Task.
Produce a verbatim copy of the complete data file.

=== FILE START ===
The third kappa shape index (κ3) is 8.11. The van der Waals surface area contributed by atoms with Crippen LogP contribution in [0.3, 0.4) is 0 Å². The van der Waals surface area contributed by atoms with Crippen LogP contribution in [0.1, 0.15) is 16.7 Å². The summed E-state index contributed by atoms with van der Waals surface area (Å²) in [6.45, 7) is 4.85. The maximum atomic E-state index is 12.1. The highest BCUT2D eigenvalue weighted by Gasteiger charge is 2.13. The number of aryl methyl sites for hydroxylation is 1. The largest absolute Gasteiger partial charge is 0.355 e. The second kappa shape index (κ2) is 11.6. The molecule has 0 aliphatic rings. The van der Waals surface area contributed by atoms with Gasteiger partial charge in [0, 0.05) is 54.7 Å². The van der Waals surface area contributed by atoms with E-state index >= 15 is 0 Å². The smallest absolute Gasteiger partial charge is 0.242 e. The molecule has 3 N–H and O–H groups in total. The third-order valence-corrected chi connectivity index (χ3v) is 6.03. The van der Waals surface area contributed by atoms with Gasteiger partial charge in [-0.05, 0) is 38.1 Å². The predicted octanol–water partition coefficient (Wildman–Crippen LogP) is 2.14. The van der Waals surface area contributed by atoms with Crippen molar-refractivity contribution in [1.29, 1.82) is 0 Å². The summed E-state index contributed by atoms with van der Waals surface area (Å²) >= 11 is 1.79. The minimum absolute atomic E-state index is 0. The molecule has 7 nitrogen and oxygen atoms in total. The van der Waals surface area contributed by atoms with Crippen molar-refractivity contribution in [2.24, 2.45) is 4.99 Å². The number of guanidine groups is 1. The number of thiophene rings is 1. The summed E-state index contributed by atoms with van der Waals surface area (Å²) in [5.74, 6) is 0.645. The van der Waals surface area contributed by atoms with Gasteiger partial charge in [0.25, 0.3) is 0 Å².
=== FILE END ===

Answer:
The third kappa shape index (κ3) is 8.11. The van der Waals surface area contributed by atoms with Crippen LogP contribution in [0.3, 0.4) is 0 Å². The van der Waals surface area contributed by atoms with Crippen LogP contribution in [0.1, 0.15) is 16.7 Å². The summed E-state index contributed by atoms with van der Waals surface area (Å²) in [6.45, 7) is 4.85. The maximum atomic E-state index is 12.1. The highest BCUT2D eigenvalue weighted by Gasteiger charge is 2.13. The number of aryl methyl sites for hydroxylation is 1. The largest absolute Gasteiger partial charge is 0.355 e. The second kappa shape index (κ2) is 11.6. The molecule has 0 aliphatic rings. The van der Waals surface area contributed by atoms with Gasteiger partial charge in [0, 0.05) is 54.7 Å². The van der Waals surface area contributed by atoms with E-state index >= 15 is 0 Å². The smallest absolute Gasteiger partial charge is 0.242 e. The molecule has 3 N–H and O–H groups in total. The third-order valence-corrected chi connectivity index (χ3v) is 6.03. The van der Waals surface area contributed by atoms with Gasteiger partial charge in [-0.05, 0) is 38.1 Å². The predicted octanol–water partition coefficient (Wildman–Crippen LogP) is 2.14. The van der Waals surface area contributed by atoms with Crippen molar-refractivity contribution in [1.29, 1.82) is 0 Å². The summed E-state index contributed by atoms with van der Waals surface area (Å²) >= 11 is 1.79. The minimum absolute atomic E-state index is 0. The molecule has 7 nitrogen and oxygen atoms in total. The van der Waals surface area contributed by atoms with Crippen molar-refractivity contribution in [2.24, 2.45) is 4.99 Å². The number of guanidine groups is 1. The number of thiophene rings is 1. The summed E-state index contributed by atoms with van der Waals surface area (Å²) in [5.74, 6) is 0.645. The van der Waals surface area contributed by atoms with Gasteiger partial charge in [0.25, 0.3) is 0 Å².